A potato isnâ€™t just a potato, particularly now, with new varieties and organics coming on, marketers say.
â€œEveryone is looking for category growth, and that is coming from specialty and organic offerings,â€ said Scott Leimkuhler, vice president with Los Angeles-based Progressive Produce LLC in Walla Walla, Wash.
Large size packs on russets (10s and 15s) are decreasing in popularity, as consumers are shopping more frequently and constantly looking for â€œwhat is fresh,â€ he said.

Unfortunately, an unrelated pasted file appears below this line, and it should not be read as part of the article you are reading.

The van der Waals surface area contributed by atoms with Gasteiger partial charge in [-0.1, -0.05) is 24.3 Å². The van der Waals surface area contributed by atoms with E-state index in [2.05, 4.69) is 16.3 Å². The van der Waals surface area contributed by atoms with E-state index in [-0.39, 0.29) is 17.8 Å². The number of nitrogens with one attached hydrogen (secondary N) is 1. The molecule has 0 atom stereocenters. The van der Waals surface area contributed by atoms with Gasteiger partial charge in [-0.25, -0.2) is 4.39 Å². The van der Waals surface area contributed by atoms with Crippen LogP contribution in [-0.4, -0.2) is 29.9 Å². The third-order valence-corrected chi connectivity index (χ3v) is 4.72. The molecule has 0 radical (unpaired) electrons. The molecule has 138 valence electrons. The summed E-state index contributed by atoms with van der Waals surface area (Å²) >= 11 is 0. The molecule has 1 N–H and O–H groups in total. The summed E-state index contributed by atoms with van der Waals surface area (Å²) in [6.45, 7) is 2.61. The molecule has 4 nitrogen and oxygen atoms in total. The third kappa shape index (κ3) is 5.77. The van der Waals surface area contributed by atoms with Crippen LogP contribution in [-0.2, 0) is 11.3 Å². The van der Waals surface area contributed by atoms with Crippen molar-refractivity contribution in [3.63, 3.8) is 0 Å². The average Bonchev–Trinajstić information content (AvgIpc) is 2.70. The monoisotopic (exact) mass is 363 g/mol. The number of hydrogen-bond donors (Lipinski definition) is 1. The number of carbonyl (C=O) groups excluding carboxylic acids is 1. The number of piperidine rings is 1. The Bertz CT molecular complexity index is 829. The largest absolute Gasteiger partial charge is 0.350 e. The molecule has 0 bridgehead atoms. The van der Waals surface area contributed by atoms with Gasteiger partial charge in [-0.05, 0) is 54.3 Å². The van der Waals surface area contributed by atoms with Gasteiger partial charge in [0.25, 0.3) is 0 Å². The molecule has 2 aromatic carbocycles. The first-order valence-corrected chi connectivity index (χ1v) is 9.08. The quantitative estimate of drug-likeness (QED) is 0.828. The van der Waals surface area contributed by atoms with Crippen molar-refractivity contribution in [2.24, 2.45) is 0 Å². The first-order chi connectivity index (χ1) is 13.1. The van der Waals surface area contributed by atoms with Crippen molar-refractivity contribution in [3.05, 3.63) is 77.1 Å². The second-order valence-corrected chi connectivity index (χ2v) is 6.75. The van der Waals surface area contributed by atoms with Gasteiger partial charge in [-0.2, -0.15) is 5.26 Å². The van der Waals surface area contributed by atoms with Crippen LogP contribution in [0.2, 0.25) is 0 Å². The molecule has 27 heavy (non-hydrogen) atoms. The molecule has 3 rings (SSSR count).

Some also want something that is new and unique, and thatâ€™s where specialty varieties play a key role, Leimkuhler said.
â€œSpecialty varieties are generally impulse buys, but many have a distinct almost cult-like following to them, so if retailers carry them regularly and the shoppers can rely on them being there, they work and help grow the category,â€ he said.
â€œSome people just have to have their purple or fingerling potatoes and wonâ€™t take any substitute.â€ Because shoppers crave the new and unique, so do retailers, said Ross Johnson, international marketing director with the Eagle-basedÂ Idaho Potato Commission.
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